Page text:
Commerzbank's History Commerzbank's History


1924 to 1945

1924Once hyperinflation has been overcome, the banks have to submit an opening balance sheet in goldmarks on 1 January. Commerz- und Privat-Bank values its previous capital of 700 million marks at 42 million gold marks, and forms reserves of 21 million gold marks. It also calls in preference shares to the value of 100 million marks. These had been issued in 1922 to ward off a hostile take-over.
1927Business with the US increases, and in February a New York representative office is opened. In October, Commerz- und Privat-Bank issues a ten-year, $20-million-dollar bond.
1928Together with the Chase Securities Corporation and bankers Halsey, Stuart & Co. in New York, Commerz- und Privat-Bank founds the General Mortgage and Credit Corporation with $5 million capital, to provide long-term loans to medium-sized German companies.
1929Two big banks merge: Commerz- und Privat-Bank and Mitteldeutsche Creditbank, Frankfurt am Main. To this end, Commerz- und Privat-Bank raises its capital from 60 to 75 million Reichsmarks, and Mitteldeutsche Creditbank shares are acquired on a 1:1 basis. Commerz- und Privat-Bank acquires a number of major bank premises, including some in Essen and Frankfurt am Main. The branch network is extended to places such as Baden-Baden, Hanau, Wetzlar and Wiesbaden.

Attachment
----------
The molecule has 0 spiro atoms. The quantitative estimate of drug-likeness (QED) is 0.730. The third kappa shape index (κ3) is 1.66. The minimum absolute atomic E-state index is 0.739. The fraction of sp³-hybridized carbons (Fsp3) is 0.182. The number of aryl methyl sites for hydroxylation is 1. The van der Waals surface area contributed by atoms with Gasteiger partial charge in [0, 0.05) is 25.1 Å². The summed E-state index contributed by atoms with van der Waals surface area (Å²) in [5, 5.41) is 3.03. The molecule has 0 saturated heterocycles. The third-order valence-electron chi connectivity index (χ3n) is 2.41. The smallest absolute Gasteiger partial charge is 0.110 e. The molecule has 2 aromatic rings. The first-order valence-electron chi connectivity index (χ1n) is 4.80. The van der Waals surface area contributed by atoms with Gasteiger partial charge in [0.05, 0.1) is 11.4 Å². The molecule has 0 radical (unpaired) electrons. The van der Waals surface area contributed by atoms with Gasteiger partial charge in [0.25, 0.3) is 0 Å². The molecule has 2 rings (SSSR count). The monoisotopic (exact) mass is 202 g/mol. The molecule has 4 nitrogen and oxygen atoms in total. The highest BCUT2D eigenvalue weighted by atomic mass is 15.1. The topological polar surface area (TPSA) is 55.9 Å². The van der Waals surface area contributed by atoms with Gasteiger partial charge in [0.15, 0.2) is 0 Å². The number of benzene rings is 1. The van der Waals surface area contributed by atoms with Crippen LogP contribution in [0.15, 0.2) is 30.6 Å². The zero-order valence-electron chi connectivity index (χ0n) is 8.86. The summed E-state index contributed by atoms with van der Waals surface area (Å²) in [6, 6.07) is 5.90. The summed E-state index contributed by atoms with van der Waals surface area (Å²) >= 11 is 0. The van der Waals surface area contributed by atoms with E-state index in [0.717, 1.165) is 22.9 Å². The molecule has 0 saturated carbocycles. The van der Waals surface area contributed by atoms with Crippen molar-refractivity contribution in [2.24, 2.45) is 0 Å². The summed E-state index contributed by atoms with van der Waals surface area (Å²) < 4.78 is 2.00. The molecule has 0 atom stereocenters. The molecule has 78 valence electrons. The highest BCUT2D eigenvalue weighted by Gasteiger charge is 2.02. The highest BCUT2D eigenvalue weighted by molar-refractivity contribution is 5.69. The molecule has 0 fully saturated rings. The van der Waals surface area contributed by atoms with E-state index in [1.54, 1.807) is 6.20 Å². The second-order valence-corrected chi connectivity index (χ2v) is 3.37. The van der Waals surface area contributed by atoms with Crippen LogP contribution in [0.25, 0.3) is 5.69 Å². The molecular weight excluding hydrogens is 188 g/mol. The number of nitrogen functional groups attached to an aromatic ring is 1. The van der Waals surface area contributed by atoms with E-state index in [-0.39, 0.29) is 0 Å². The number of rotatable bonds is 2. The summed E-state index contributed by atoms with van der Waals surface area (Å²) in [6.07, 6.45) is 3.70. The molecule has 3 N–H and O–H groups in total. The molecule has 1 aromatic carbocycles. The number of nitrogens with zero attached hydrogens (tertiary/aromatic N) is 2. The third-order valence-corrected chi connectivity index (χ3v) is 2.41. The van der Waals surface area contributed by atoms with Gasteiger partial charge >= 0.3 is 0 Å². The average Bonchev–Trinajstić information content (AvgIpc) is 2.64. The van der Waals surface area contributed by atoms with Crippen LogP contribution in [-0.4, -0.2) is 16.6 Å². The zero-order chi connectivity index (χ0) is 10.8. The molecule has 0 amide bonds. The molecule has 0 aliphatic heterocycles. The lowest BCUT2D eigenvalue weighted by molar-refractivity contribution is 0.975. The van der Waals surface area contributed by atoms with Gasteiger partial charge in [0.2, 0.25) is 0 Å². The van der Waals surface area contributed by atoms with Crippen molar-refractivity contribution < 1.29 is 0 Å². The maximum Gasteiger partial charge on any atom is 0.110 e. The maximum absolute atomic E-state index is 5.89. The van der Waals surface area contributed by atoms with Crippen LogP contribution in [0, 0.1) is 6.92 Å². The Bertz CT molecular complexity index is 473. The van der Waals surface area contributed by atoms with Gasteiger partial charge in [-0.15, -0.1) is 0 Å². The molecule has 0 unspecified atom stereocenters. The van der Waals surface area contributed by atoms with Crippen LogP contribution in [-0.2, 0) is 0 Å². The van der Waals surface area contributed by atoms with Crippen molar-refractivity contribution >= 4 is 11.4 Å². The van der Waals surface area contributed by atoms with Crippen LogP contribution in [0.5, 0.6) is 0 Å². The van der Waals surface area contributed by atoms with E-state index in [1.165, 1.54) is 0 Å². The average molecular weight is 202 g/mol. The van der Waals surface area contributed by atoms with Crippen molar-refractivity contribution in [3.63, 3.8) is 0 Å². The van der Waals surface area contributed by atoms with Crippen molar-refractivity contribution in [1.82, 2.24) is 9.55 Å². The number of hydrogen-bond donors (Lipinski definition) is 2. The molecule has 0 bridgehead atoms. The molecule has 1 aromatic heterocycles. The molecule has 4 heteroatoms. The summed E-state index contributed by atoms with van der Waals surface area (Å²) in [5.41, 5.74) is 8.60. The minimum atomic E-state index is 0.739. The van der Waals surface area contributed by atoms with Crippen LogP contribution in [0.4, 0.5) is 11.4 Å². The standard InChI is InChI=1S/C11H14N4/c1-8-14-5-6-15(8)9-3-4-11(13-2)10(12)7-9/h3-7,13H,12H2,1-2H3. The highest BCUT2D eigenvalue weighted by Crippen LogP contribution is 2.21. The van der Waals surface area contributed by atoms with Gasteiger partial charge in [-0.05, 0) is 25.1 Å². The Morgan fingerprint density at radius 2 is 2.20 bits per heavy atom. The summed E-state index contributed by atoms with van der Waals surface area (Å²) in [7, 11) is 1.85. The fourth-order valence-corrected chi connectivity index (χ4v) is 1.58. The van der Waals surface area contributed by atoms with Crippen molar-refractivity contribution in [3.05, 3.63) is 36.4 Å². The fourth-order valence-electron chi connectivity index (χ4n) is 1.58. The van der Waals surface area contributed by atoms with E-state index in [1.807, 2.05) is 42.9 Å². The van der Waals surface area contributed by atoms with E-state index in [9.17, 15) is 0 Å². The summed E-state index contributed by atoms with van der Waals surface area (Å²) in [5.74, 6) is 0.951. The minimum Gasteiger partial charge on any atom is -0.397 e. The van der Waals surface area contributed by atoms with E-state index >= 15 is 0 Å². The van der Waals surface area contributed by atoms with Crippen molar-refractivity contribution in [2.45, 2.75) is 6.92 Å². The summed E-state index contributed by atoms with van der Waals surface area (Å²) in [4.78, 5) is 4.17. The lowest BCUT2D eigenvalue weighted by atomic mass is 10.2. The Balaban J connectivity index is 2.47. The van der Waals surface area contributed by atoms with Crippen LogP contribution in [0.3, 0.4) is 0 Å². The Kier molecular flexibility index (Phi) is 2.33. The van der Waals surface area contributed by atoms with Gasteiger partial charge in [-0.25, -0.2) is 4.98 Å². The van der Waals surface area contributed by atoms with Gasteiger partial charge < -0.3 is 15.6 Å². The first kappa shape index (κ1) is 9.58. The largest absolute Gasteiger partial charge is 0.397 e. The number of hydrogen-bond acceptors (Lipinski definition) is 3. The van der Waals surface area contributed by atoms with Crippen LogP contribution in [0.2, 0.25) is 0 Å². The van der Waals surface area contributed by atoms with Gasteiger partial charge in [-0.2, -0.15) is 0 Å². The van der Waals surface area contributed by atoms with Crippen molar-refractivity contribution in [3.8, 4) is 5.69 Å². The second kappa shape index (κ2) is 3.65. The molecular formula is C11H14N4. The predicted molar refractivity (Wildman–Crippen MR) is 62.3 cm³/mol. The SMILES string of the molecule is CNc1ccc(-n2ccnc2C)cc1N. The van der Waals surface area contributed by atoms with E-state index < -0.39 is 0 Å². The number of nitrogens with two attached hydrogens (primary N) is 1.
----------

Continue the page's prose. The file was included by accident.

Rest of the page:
1931German economy badly hit by banking crisis triggered when on 13 July the Darmstädter und Nationalbank has to close and the government orders all banks to close down for two days.
1932After complex negotiations, the government decides in February that Danat-Bank and Dresdner Bank will merge, likewise Commerz- und Privat-Bank and Barmer Bank-Verein. Capital restructuring results in the government and the Reichsbank holding a 70% stake in Commerz- und Privat-Bank.
1936/37A consortium headed by by bankers Delbrück, Schickler & Co. places these shares with private investors once more.
1939-45During the Second World War, Commerz- und Privat-Bank opens its own branches in German-occupied areas and establishes a number of subsidiaries, including the Hansabank AG in Riga and Reval (1941), the Rijnsche Handelsbank N.V. in Amsterdam (1941) and the Hansabank N.V., Brussels (1942).
1940Commerz- und Privat-Bank assumes the name by which it is generally known, Commerzbank Aktiengesellschaft.
1942/43Banks are ordered by the Reichsbank to merge their branches in many places. In the case of Commerzbank, the number of branches drops from 359 in 1940 to 260 in 1944.
1945The bank's headquarters move to Hamburg before the end of the war. The 93 outlets in East Berlin and the Soviet-occupied zone are expropriated without any compensation being paid.


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